Published January 04, 2016
An Oklahoma toddler’s death has pushed so-called button batteries, or lithium batteries, into the spotlight on the heels of the holiday season. The batteries are commonly used in children's toys and musical greeting cards.
Fox 5 New York reported that 2-year-old Brianna Florer, of Jay, Oklahoma, died Monday, Dec. 28— six days after swallowing one of the batteries, which are small, silver, and shaped like a button.
While some batteries pass through the body without causing harm, others can be life-threatening when they get stuck in the esophagus and expose the body to an alkaline substance, the news station reported.
According to the Consumer Product Safety Commission (CPSC), older adults who may mistake the batteries as pills, and children under age 4 within reach of items that commonly use the batteries, are at the highest risk of swallowing them. The so-called button batteries are often used in hearing aids, as well as remote controls, calculators and wristwatches.
The CPSC warns that a child can suffer chemical burns within as few as two hours of ingesting lithium batteries. According to the National Institutes of Health (NIH), people who have swallowed one may have abdominal and chest pain, nausea and possibly bloody vomit, but they may also be asymptomatic.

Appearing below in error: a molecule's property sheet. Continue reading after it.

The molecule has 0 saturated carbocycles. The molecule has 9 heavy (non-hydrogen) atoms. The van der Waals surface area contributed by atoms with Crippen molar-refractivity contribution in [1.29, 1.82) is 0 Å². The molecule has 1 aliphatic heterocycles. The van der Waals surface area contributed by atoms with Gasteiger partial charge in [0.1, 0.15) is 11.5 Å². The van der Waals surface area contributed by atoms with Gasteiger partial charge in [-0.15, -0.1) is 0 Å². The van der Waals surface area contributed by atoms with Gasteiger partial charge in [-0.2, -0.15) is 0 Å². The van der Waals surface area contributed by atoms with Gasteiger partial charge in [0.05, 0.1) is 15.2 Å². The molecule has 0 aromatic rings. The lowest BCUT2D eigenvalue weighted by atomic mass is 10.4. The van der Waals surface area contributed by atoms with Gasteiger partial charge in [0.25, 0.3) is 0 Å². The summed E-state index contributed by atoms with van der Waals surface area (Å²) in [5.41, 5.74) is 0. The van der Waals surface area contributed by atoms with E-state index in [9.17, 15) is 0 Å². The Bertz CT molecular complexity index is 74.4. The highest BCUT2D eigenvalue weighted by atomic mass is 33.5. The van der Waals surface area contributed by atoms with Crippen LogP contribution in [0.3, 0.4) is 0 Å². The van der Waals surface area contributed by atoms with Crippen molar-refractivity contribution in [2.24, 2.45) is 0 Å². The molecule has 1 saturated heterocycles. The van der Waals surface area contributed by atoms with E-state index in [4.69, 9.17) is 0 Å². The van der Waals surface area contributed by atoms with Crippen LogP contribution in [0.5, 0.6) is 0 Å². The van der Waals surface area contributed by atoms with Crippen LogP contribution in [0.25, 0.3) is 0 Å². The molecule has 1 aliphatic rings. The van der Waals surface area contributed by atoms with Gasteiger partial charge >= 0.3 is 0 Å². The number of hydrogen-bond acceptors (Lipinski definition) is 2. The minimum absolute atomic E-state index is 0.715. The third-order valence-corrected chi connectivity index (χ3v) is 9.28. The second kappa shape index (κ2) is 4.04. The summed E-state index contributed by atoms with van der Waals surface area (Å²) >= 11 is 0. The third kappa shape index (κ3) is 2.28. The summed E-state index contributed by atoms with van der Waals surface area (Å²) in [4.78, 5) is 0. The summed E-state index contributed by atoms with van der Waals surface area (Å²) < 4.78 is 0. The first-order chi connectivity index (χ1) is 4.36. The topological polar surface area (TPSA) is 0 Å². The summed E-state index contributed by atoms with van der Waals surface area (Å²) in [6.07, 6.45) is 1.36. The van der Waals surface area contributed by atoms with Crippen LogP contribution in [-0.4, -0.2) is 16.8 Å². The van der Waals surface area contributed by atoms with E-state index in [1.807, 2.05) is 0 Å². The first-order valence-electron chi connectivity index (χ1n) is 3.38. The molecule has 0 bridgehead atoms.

A GoFundMe page has been set up to help fund Brianna’s hospital expenses as her family has had to take time off work, according to the page.
“The family doesn't want this tragedy with Brianna to happen to any other child or family,” the page’s most recent update reads. “Please be sure to share her story with all your friends and loved ones so that they will take precautions with their [children’s] toys, remotes, hearing aides (sic), and so many other things that now use these ‘button batteries.’"
As of Monday morning, the GoFundMe page had raised more than $8,900 in the five days since it had been set up— surpassing its initial goal of $7,500.